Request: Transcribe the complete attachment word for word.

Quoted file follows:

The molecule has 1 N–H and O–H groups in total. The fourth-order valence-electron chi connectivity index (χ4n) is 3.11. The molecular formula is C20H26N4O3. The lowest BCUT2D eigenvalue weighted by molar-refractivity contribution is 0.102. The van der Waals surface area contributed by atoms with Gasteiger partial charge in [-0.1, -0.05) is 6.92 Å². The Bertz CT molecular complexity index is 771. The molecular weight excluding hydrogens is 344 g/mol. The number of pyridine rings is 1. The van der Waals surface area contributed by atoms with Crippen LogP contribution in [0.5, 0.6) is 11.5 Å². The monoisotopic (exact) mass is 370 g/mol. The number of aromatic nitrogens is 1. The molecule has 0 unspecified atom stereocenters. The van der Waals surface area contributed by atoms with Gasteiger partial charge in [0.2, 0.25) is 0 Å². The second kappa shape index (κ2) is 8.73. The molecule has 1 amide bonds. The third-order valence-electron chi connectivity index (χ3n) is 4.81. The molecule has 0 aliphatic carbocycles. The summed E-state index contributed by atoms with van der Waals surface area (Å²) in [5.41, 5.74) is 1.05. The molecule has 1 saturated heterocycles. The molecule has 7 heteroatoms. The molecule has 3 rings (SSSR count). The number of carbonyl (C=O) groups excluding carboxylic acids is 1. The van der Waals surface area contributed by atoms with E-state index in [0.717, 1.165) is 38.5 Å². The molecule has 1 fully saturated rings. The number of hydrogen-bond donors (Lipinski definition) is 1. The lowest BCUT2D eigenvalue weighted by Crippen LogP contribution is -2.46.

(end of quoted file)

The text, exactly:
The molecule has 1 N–H and O–H groups in total. The fourth-order valence-electron chi connectivity index (χ4n) is 3.11. The molecular formula is C20H26N4O3. The lowest BCUT2D eigenvalue weighted by molar-refractivity contribution is 0.102. The van der Waals surface area contributed by atoms with Gasteiger partial charge in [-0.1, -0.05) is 6.92 Å². The Bertz CT molecular complexity index is 771. The molecular weight excluding hydrogens is 344 g/mol. The number of pyridine rings is 1. The van der Waals surface area contributed by atoms with Crippen LogP contribution in [0.5, 0.6) is 11.5 Å². The monoisotopic (exact) mass is 370 g/mol. The number of aromatic nitrogens is 1. The molecule has 0 unspecified atom stereocenters. The van der Waals surface area contributed by atoms with Gasteiger partial charge in [0.2, 0.25) is 0 Å². The second kappa shape index (κ2) is 8.73. The molecule has 1 amide bonds. The third-order valence-electron chi connectivity index (χ3n) is 4.81. The molecule has 0 aliphatic carbocycles. The summed E-state index contributed by atoms with van der Waals surface area (Å²) in [5.41, 5.74) is 1.05. The molecule has 1 saturated heterocycles. The molecule has 7 heteroatoms. The molecule has 3 rings (SSSR count). The number of carbonyl (C=O) groups excluding carboxylic acids is 1. The van der Waals surface area contributed by atoms with E-state index in [0.717, 1.165) is 38.5 Å². The molecule has 1 fully saturated rings. The number of hydrogen-bond donors (Lipinski definition) is 1. The lowest BCUT2D eigenvalue weighted by Crippen LogP contribution is -2.46.